Cecil, David George Brownlow, sixth Marquess of Exeter and Baron Burghley 1905-1981, athlete and parliamentarian, was born in the family's vast 350-year-old ancestral home at Burghley, Stamford, Lincolnshire, 9 February 1905, the second child and elder son in the family of four children of the fifth Marquess, William Thomas Brownlow Cecil (1876-1956) and his wife, Myra Rowena Sibell, daughter of William Thomas Orde-Powlett, fourth Baron Bolton. Lord Burghley, as he was to be for more than fifty years, was educated at Eton and from 1923 at Magdalene College, Cambridge, where he studied engineering and obtained a BA in 1926. He earned selection in Britain's 1924 Olympic team but ran poorly. However in 1925 this striking blond-haired, aquiline-featured young patrician leaped into prominence as the world's pre-eminent hurdler.
He won both the high and low hurdles event in the Inter-Varsity Sports against Oxford in 1925, 1926, and 1927 and became president of the Cambridge University Athletics Club in his last year. The time of 42.5 seconds, recorded in Burghley's diary after he ran round the Great Court of Trinity College, Cambridge, before the twenty-third of the twenty-four noon-time chimes, was still unsurpassed after half a century. He went on to represent Great Britain in eleven full international matches and to win eight Amateur Athletic Association titles and three British Empire titles. He set English native records for the 120 yards high and 220 yards low hurdles with 14.5 and 24.7 seconds. In 1927 he very briefly held the world's 440 yards hurdles record.
His greatest hour came in the 400 metres hurdles final at the 1928 Olympic Games in Amsterdam where, by deliberately running for third place in the semi-final he arrived quite fresh for the six-man final. He and Britain's T. C. Livingstone-Learmonth drew the disadvantageous outside fifth and sixth lanes. Ranged against them were the world record holder and defending champion F. Morgan Taylor (US), Frank J. Cuhel (US), the Italian Luigi Facelli, and Sweden's Sten Pettersson. Burghley went off seemingly too fast but reached the tenth and final flight of the all-wooden barriers just ahead of Cuhel. His finish was described as obstinate and at the tape he won by a long yard in the Olympic record time of 53.4 seconds with Cuhel second and Morgan Taylor third, both in 53.6 seconds. In that era before track suits he donned his greatcoat and confined his comment to The Americans are frightfully good losers. In the fashion of the day his father made no comment whatsoever but touchingly his mother was later found to have kept a secret scrap-book of her son's many triumphs on the track.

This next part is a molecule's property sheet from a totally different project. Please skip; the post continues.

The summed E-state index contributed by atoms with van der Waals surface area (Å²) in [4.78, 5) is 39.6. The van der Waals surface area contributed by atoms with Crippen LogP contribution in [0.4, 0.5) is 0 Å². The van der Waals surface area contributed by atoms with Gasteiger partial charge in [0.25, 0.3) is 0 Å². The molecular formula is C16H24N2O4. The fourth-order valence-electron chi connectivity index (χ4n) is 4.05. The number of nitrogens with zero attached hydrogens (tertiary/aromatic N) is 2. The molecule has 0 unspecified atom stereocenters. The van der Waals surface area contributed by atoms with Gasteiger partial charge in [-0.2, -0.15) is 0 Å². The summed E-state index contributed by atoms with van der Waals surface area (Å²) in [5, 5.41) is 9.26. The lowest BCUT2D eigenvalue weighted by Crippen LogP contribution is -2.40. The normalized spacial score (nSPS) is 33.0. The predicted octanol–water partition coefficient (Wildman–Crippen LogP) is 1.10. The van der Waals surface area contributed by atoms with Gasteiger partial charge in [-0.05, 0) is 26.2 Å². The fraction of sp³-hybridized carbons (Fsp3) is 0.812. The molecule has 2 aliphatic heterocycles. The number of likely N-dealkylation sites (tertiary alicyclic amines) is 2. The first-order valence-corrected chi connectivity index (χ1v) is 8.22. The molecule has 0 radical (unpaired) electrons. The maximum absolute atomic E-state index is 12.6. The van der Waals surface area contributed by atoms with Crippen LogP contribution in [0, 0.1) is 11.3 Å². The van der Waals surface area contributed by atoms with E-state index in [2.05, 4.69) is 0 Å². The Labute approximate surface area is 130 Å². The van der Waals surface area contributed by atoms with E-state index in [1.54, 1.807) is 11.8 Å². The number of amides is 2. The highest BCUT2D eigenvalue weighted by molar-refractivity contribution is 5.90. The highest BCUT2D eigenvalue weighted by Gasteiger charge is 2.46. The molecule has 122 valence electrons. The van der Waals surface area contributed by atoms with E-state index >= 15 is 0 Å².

Burghley's enjoyment of amateur athletics was such that four years later he defended his Olympic title in Los Angeles. By this time he was married, a father, and an MP. In the general election of 1931 he had won the Labour-held seat of Peterborough with a majority of 12,434. Under the California sun he ran his fastest ever time of 52.2 seconds but still finished behind his fellow Cambridge blue Robert Tisdall (Ireland) (51.7 seconds) and the two Americans Glen Hardin and his old rival Morgan Taylor. In the 4 400 metres relay he ran an outstanding third stage for Great Britain in 46.7 seconds, so adding a silver medal to his collection, behind only America's world record-breaking quartet. He was the British Olympic captain in 1932 and 1936.